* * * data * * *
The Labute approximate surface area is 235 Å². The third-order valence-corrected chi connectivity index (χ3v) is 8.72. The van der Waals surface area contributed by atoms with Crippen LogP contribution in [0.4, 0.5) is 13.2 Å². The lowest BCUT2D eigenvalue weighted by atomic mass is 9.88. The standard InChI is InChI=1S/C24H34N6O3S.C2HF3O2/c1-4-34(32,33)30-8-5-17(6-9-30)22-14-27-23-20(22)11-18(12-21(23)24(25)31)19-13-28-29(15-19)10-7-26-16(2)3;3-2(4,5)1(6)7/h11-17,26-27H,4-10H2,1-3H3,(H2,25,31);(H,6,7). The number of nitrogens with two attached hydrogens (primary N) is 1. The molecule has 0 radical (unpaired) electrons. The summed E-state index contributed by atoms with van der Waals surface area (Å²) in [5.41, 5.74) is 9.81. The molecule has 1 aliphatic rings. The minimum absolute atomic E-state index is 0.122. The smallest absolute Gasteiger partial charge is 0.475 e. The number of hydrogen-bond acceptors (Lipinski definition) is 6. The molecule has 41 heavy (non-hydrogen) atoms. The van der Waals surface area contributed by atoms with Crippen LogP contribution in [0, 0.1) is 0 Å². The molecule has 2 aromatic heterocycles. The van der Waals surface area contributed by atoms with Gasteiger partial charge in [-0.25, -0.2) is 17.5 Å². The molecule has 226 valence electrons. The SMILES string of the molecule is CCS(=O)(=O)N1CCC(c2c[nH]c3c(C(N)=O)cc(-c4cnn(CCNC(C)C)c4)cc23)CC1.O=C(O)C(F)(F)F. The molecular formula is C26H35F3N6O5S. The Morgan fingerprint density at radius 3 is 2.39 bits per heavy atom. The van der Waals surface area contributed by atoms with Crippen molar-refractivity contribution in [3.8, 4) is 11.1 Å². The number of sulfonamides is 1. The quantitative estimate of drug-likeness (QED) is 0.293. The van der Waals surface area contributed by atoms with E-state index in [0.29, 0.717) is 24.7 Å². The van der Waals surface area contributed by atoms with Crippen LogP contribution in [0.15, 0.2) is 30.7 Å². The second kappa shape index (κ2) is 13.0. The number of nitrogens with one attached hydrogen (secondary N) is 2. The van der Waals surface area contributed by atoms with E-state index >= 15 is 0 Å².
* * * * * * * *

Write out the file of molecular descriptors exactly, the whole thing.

The Labute approximate surface area is 235 Å². The third-order valence-corrected chi connectivity index (χ3v) is 8.72. The van der Waals surface area contributed by atoms with Crippen LogP contribution in [0.4, 0.5) is 13.2 Å². The lowest BCUT2D eigenvalue weighted by atomic mass is 9.88. The standard InChI is InChI=1S/C24H34N6O3S.C2HF3O2/c1-4-34(32,33)30-8-5-17(6-9-30)22-14-27-23-20(22)11-18(12-21(23)24(25)31)19-13-28-29(15-19)10-7-26-16(2)3;3-2(4,5)1(6)7/h11-17,26-27H,4-10H2,1-3H3,(H2,25,31);(H,6,7). The number of nitrogens with two attached hydrogens (primary N) is 1. The molecule has 0 radical (unpaired) electrons. The summed E-state index contributed by atoms with van der Waals surface area (Å²) in [5.41, 5.74) is 9.81. The molecule has 1 aliphatic rings. The minimum absolute atomic E-state index is 0.122. The smallest absolute Gasteiger partial charge is 0.475 e. The number of hydrogen-bond acceptors (Lipinski definition) is 6. The molecule has 41 heavy (non-hydrogen) atoms. The van der Waals surface area contributed by atoms with Crippen LogP contribution in [0, 0.1) is 0 Å². The molecule has 2 aromatic heterocycles. The van der Waals surface area contributed by atoms with Gasteiger partial charge in [-0.25, -0.2) is 17.5 Å². The molecule has 226 valence electrons. The SMILES string of the molecule is CCS(=O)(=O)N1CCC(c2c[nH]c3c(C(N)=O)cc(-c4cnn(CCNC(C)C)c4)cc23)CC1.O=C(O)C(F)(F)F. The molecular formula is C26H35F3N6O5S. The Morgan fingerprint density at radius 3 is 2.39 bits per heavy atom. The van der Waals surface area contributed by atoms with Crippen molar-refractivity contribution in [3.8, 4) is 11.1 Å². The number of sulfonamides is 1. The quantitative estimate of drug-likeness (QED) is 0.293. The van der Waals surface area contributed by atoms with E-state index in [0.29, 0.717) is 24.7 Å². The van der Waals surface area contributed by atoms with Crippen LogP contribution in [0.15, 0.2) is 30.7 Å². The second kappa shape index (κ2) is 13.0. The number of nitrogens with one attached hydrogen (secondary N) is 2. The van der Waals surface area contributed by atoms with E-state index >= 15 is 0 Å².